Perseids: Zzzipp! Pop! Wowww!

The last remarkable Perseid meteor performance before this one was in 1999. We were living on Walnut Knob and our son, Nathan, was home from college for the summer.

Ann and I gave up on the skywatch early that August 12 and headed to bed. Nate stayed up most of the night, sitting on the ridge across the road on Max Thomas’s sloping hillside, not content to miss a single hurtling incandescent sand grain as it hit Earth’s atmosphere.

He was speechless the next morning at breakfast, in awe of the display he’d witnessed–greens and blues, persistent tails, and for a few those the line of trajectory was directly DOWN not across the sky, coming right at him, exploding in the fiery bits like a Roman candle.

I remembered all of this at 4 this morning, not rewarded nearly as richly as our son was 17 years ago. But then, I only dedicated a half hour to the spectacle. You get what you pay for.

For my appreciation there were a number of “yep, saw that one” short bright lines that covered an arch of sky only as wide as a thumb at arm’s length. A dozen or so covered a handbreadth, a few leaving persistent tails. One zipped, exploded and persisted in a glow most impressively. I’m sure for that one, alone in the dark, I exclaimed audibly: Oooooh! in a 4th-of-July fireworks kind of way.

It was not stellar. But I made an effort. And honestly, it was the first half-hour in the darkness I’ve spent in far too long a time. The darkness. The silence, save for the raucous babble of Goose Creek never once depleted over the entire summer. In the distance, a barred owl cooked for me.

There in a folding chair in the middle of the road–that someone recently described as “more like a 4 mile long driveway” I made contact with the ultimate reality show–the arc of heaven. I was among friends–Cassiopeia, the Hyades, the Pleiades. And there–Andromeda Galaxy I can still find it and it still awes me.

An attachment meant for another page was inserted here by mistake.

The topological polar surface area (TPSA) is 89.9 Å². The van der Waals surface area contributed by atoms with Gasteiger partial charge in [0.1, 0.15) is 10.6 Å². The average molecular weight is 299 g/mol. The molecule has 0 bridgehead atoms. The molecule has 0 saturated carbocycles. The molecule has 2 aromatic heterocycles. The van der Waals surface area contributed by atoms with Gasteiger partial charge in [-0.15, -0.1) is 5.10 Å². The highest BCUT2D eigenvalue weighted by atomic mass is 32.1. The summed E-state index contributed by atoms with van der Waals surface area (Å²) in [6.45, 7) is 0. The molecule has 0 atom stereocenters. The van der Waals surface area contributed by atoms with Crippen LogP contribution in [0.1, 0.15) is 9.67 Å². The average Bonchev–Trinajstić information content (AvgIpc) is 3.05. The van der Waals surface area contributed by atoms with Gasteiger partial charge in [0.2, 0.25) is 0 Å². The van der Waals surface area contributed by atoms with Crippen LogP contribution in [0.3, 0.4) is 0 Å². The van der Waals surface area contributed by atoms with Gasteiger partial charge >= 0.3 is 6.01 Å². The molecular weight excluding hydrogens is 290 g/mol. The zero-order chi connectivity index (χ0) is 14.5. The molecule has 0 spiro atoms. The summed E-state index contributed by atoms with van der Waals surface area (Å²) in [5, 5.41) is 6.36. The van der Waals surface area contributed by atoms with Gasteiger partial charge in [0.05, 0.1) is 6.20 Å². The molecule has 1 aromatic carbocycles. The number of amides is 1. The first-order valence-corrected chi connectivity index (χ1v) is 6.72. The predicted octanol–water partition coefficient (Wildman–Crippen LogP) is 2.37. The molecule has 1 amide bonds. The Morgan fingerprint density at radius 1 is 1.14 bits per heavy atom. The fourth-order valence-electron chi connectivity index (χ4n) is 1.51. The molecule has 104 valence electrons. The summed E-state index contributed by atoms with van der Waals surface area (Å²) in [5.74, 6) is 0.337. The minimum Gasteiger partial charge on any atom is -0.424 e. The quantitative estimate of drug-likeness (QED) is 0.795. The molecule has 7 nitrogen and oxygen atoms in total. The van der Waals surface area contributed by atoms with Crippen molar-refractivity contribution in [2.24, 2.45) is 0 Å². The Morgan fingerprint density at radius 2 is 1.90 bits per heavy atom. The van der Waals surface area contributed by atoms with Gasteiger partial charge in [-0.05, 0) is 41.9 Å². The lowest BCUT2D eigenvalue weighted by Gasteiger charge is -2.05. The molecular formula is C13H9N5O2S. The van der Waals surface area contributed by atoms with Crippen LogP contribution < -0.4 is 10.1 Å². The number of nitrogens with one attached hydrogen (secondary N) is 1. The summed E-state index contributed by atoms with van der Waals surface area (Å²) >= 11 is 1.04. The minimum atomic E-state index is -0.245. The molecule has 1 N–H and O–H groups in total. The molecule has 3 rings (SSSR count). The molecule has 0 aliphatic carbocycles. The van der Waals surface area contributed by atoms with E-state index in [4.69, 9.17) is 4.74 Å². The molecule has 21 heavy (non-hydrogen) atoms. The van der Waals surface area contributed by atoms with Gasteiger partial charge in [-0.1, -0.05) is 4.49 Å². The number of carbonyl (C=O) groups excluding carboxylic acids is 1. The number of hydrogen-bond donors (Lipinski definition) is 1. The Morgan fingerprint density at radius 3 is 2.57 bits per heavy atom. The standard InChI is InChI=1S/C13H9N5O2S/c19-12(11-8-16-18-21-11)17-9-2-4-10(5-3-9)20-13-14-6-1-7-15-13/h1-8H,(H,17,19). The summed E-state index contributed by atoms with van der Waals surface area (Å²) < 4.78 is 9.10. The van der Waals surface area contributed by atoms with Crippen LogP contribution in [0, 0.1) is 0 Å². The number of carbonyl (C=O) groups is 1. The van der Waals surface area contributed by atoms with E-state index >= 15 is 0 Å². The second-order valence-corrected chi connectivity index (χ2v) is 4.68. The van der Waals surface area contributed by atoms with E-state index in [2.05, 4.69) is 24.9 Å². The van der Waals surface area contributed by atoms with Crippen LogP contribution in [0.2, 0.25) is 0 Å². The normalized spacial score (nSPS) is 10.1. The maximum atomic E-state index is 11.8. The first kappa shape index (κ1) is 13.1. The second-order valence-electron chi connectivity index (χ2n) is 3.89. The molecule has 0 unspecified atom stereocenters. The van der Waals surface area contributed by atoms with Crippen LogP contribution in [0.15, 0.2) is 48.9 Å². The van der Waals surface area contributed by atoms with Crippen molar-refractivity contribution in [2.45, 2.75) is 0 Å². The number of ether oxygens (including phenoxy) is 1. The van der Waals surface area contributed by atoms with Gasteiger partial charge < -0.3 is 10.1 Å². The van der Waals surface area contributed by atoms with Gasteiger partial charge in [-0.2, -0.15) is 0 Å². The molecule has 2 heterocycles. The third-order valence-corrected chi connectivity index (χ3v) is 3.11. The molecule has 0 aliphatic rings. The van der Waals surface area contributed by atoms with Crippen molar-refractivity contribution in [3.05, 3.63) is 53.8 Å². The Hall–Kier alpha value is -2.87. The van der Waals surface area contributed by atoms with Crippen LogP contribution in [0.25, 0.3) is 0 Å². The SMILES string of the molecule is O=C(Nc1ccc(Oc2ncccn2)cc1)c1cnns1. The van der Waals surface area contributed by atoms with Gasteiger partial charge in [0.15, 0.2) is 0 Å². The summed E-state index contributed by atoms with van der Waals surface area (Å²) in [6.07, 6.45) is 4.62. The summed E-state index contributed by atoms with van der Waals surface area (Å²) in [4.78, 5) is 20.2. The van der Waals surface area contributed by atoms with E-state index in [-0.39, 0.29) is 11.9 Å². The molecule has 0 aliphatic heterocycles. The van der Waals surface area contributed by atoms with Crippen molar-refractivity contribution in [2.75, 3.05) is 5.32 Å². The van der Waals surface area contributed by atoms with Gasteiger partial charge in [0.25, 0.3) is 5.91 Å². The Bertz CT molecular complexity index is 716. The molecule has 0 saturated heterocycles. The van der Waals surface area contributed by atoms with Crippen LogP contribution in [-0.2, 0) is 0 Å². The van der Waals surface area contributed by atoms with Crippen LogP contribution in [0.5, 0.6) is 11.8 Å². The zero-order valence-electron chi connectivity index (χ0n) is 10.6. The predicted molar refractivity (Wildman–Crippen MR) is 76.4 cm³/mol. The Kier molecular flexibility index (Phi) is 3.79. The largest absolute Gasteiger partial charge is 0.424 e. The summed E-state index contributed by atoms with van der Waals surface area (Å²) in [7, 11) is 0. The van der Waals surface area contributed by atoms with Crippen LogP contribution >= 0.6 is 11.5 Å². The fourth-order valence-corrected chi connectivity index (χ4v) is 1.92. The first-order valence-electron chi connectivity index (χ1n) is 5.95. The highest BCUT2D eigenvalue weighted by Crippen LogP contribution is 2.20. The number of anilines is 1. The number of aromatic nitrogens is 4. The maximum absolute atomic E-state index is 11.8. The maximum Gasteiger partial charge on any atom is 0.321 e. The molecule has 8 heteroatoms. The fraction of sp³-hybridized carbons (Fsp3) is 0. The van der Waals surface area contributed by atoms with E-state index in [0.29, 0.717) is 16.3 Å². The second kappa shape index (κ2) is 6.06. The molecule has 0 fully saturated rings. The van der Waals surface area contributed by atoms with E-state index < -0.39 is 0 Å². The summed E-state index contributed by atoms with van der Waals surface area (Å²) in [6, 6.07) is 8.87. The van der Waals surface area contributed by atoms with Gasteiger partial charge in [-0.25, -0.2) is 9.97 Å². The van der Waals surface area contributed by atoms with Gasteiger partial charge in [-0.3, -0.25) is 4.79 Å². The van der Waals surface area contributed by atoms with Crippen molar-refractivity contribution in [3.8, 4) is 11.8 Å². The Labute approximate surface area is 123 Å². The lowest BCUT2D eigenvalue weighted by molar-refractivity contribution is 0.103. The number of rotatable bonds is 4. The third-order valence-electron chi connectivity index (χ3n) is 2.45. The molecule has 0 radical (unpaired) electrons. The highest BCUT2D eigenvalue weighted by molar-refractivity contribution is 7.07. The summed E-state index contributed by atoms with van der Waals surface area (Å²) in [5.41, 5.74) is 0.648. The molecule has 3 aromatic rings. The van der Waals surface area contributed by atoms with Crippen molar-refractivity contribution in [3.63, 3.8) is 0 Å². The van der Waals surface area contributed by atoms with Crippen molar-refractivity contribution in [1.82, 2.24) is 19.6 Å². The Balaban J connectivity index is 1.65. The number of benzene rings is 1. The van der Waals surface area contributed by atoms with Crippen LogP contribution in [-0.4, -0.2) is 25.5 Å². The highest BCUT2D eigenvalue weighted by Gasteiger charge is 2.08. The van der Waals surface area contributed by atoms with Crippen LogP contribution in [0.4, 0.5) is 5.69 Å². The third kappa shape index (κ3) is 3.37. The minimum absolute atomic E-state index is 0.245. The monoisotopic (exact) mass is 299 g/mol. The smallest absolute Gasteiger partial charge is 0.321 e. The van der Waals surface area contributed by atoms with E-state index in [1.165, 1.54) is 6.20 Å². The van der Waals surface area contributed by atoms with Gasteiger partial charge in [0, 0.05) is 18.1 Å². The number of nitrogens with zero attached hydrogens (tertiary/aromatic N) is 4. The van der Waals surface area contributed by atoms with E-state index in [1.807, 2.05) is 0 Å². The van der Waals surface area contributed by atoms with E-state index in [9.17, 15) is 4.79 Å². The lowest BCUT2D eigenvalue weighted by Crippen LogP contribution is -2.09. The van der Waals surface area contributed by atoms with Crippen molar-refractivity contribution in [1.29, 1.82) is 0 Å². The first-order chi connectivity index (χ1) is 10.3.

So by today’s razzle-dazzle standards, the Pleiades are bested by X-box and Pixar and CGI magic. Far too many young people would simply yawn, if one in a million actually got out of bed in the wee hours to bother.

I remain thankful that things free, simple and real bring a thrill sufficient to get me up early, out in the cool dark, sitting in a folding chair on a state road alone, with coffee and my own thoughts. That is sufficient; more than enough to make my life full, good, heavenly really.

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Fred First holds masters degrees in Vertebrate Zoology and physical therapy, and has been a biology teacher and physical therapist by profession. He moved to southwest Virginia in 1975 and to Floyd County in 1997. He maintains a daily photo-blog, broadcasts essays on the Roanoke NPR station, and contributes regular columns for the Floyd Press and Roanoke's Star Sentinel. His two non-fiction books, Slow Road Home and his recent What We Hold in Our Hands, celebrate the riches that we possess in our families and communities, our natural bounty, social capital and Appalachian cultures old and new. He has served on the Jacksonville Center Board of Directors and is newly active in the Sustain Floyd organization. He lives in northeastern Floyd County on the headwaters of the Roanoke River.

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  1. I was out there too, Fred, at about the same time, in Danville. Too much ambient light and too many trees, but I did see one bright streaking one. And was happy.

  2. i hope future generations will get back in love with the real world, but I am glad there are oldsters still around to sing its praises. We are yearning for the Colorado Rockies, where we will spend October.No cities, very small towns, lots of clear skies, for enjoying the day and the night.,

  3. We were backpacking and camped out at 10,000 feet and probably saw close to 200 meteors in the two hours we layed out under the stars in Democrat Basin below Oh-Be-Joyful pass. It was magical!!